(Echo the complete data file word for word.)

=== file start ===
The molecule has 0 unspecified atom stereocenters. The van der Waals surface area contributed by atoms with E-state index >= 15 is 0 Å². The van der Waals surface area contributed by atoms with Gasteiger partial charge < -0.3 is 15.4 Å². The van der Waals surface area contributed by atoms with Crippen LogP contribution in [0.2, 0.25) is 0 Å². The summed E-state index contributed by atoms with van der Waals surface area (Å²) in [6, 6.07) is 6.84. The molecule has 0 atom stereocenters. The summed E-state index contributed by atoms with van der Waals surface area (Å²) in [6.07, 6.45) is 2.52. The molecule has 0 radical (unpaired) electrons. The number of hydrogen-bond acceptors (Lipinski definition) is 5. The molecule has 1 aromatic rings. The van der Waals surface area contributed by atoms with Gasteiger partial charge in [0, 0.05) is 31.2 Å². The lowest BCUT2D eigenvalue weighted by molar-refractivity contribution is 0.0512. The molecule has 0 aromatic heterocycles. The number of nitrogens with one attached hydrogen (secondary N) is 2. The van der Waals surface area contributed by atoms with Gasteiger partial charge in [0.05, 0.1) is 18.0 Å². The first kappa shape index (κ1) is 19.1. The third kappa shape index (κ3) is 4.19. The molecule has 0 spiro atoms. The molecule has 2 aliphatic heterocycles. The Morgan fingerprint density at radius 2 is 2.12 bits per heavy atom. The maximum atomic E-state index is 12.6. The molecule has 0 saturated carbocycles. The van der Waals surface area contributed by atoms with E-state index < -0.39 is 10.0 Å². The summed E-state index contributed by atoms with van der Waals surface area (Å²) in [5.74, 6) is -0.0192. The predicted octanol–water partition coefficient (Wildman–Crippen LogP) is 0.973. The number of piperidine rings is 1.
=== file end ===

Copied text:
The molecule has 0 unspecified atom stereocenters. The van der Waals surface area contributed by atoms with E-state index >= 15 is 0 Å². The van der Waals surface area contributed by atoms with Gasteiger partial charge < -0.3 is 15.4 Å². The van der Waals surface area contributed by atoms with Crippen LogP contribution in [0.2, 0.25) is 0 Å². The summed E-state index contributed by atoms with van der Waals surface area (Å²) in [6, 6.07) is 6.84. The molecule has 0 atom stereocenters. The summed E-state index contributed by atoms with van der Waals surface area (Å²) in [6.07, 6.45) is 2.52. The molecule has 0 radical (unpaired) electrons. The number of hydrogen-bond acceptors (Lipinski definition) is 5. The molecule has 1 aromatic rings. The van der Waals surface area contributed by atoms with Gasteiger partial charge in [0, 0.05) is 31.2 Å². The lowest BCUT2D eigenvalue weighted by molar-refractivity contribution is 0.0512. The molecule has 0 aromatic heterocycles. The number of nitrogens with one attached hydrogen (secondary N) is 2. The van der Waals surface area contributed by atoms with Gasteiger partial charge in [0.05, 0.1) is 18.0 Å². The first kappa shape index (κ1) is 19.1. The third kappa shape index (κ3) is 4.19. The molecule has 0 spiro atoms. The molecule has 2 aliphatic heterocycles. The Morgan fingerprint density at radius 2 is 2.12 bits per heavy atom. The maximum atomic E-state index is 12.6. The molecule has 0 saturated carbocycles. The van der Waals surface area contributed by atoms with E-state index < -0.39 is 10.0 Å². The summed E-state index contributed by atoms with van der Waals surface area (Å²) in [5.74, 6) is -0.0192. The predicted octanol–water partition coefficient (Wildman–Crippen LogP) is 0.973. The number of piperidine rings is 1.